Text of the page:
'Send her back': President Donald Trump fires up ECU crowd with familiar attacks on opponents

GREENVILLE, N.C. -- President Donald Trump returned to North Carolina on Wednesday night for a campaign rally in a likely presidential battleground state that he won in 2016.

Trump rallied Republican supporters, harshly criticizing four left-wing congresswomen of being un-American and claiming they are the face of the Democratic Party that will ruin the country.

"I think in some cases they hate our country," Trump said to the crowd on the ECU campus.



Trump's jabs were aimed at the four freshman Democrats, self-described as "the squad," who have garnered attention since their arrival in January for their outspoken liberal views and distaste for Trump: Reps. Alexandria Ocasio-Cortez of New York, Ilhan Omar of Minnesota, Ayanna Pressley of Massachusetts and Rashida Tlaib of Michigan. All were born in the U.S. except for Omar, who came to the U.S. as a child after fleeing Somalia with her family.



Trump recently tweeted that the Democratic congresswomen should "go back and help fix the totally broken and crime infested places from which they came." Trump said the four have been "spewing some of the most vile, hateful and disgusting things ever said by a politician" and has told them, "If you hate our Country, or if you are not happy here, you can leave!"

When he named them at Wednesday's rally, the crowd booed and launched into chants of "Send her back!"

"Tonight I have a suggestion for the hate-filled extremists who are constantly trying to tear our country down," Trump told the Greenville crowd. "They never have anything good to say. That's why I say, 'Hey if you don't like it, let 'em leave, let 'em leave.'"

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Before he left Washington, Trump said he has no regrets about his ongoing spat with the four. Trump told reporters he thinks he's "winning the political argument" and "winning it by a lot."



"If people want to leave our country, they can. If they don't want to love our country, if they don't want to fight for our country, they can," Trump said. "I'll never change on that."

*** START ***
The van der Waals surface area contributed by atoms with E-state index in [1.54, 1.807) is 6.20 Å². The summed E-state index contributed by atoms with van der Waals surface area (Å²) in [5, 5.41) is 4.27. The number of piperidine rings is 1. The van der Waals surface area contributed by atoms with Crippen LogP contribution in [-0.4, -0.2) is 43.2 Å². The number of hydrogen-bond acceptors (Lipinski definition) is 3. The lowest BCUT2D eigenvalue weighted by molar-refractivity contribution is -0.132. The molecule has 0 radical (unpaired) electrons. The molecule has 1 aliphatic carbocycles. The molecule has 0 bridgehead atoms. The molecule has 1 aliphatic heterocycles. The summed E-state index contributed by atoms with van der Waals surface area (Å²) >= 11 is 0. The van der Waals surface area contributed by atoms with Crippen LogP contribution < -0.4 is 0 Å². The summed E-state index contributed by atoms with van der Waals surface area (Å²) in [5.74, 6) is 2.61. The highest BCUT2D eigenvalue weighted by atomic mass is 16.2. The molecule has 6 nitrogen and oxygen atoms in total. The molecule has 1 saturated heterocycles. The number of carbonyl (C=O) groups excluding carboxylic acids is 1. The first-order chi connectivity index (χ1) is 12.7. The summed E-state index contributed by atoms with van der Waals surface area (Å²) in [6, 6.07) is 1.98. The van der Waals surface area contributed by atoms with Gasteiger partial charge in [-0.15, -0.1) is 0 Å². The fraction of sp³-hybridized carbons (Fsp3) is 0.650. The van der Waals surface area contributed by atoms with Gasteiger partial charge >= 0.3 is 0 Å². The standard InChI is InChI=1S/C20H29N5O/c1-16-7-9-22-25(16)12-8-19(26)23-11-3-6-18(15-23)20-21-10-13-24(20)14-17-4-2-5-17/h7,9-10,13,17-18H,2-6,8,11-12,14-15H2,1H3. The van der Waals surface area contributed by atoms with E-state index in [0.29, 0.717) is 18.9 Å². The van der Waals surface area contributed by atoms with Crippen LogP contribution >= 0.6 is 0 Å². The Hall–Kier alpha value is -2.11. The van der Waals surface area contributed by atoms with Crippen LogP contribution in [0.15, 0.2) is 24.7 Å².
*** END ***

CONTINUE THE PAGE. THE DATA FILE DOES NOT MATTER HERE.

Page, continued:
Trump's harsh denunciations were another sign that the nation is in store for a combative presidential election.



His speech was filled with Trump's trademark criticisms about the news media, which he said sides with liberals, and special prosecutor Robert Mueller's Russia probe. Mueller had been scheduled to testify Wednesday on Capitol Hill, but it was postponed. Trump brought him up anyway. "What happened to me with this witch hunt should never be allowed to happen to another president," he said.

He also talked about illegal immigration, a main theme of his first presidential bid that is taking center stage in his reelection campaign.

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The crowd was fired up ahead of President Trump's Greenville rally. Jonah Kaplan reports.



The Democratic-led U.S. House voted Tuesday to condemn Trump for what they considered "racist comments," in his attacks against the freshman Democratic congresswomen. Nearly all the GOP members in the House opposed the condemnation, and Trump responded by insisting that he doesn't have a "racist bone" in his body.

Trump wasn't rattled by the House rebuke and called an impeachment resolution that failed in Congress earlier in the day "ridiculous."

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The condemnation carries no legal repercussions and his latest harangues struck a chord with his die-hard conservative base. Trump's comments about it in Greenville only fired up the crowd, whose chants of "Four more years!" and "Build that wall!" bounced off the rafters.

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Vice President Mike Pence spoke in Greenville ahead of Trump. Pence came to ECU after spending the day in Fayetteville and Fort Bragg.



"North Carolina and American needs four more years," Pence said.

Pence attended a private fundraiser for 9th Congressional District candidate Dan Bishop in Fayetteville and spoke to Fort Bragg military personnel and guests before joining Trump in Greenville.

Pence said the Democratic Party is increasingly led "by left-wing liberals who ridicule this country."



Pence also said the truth is "jobs are back, confidence is back" and "America is back."

It was Trump's sixth visit to the state as president and his first 2020 campaign event in North Carolina, where he defeated Democratic nominee Hillary Clinton in 2016.



Before Trump arrived, Wayne Goodwin, chairman of the North Carolina Democratic Party, spoke at a rally in Greenville and called Trump "just another corrupt snake oil salesman."

"From sparking a harmful trade war that puts our farmers in the crosshairs, to giving corporations a billion-dollar giveaway at the expense of our middle class, to repeatedly pushing to end protections for pre-existing conditions and raise health care costs, his broken promises have hurt hard-working families across North Carolina," Goodwin said.

The Republican National Committee, however, saw the event as evidence that Trump will again carry North Carolina.

"With over 175,000 jobs created in the state since his election and the unemployment rate continuing to drop, it's no surprise thousands of North Carolinians came out tonight to show support for President Trump and his booming agenda," said RNC spokesperson Kevin Knoth. "The president's 'promises made, promises kept' approach has produced prosperous results for the Tar Heel State, and North Carolina voters are eager to return the favor and send him back to the White House in 2020 for another four years."

The Associated Press contributed to this report.
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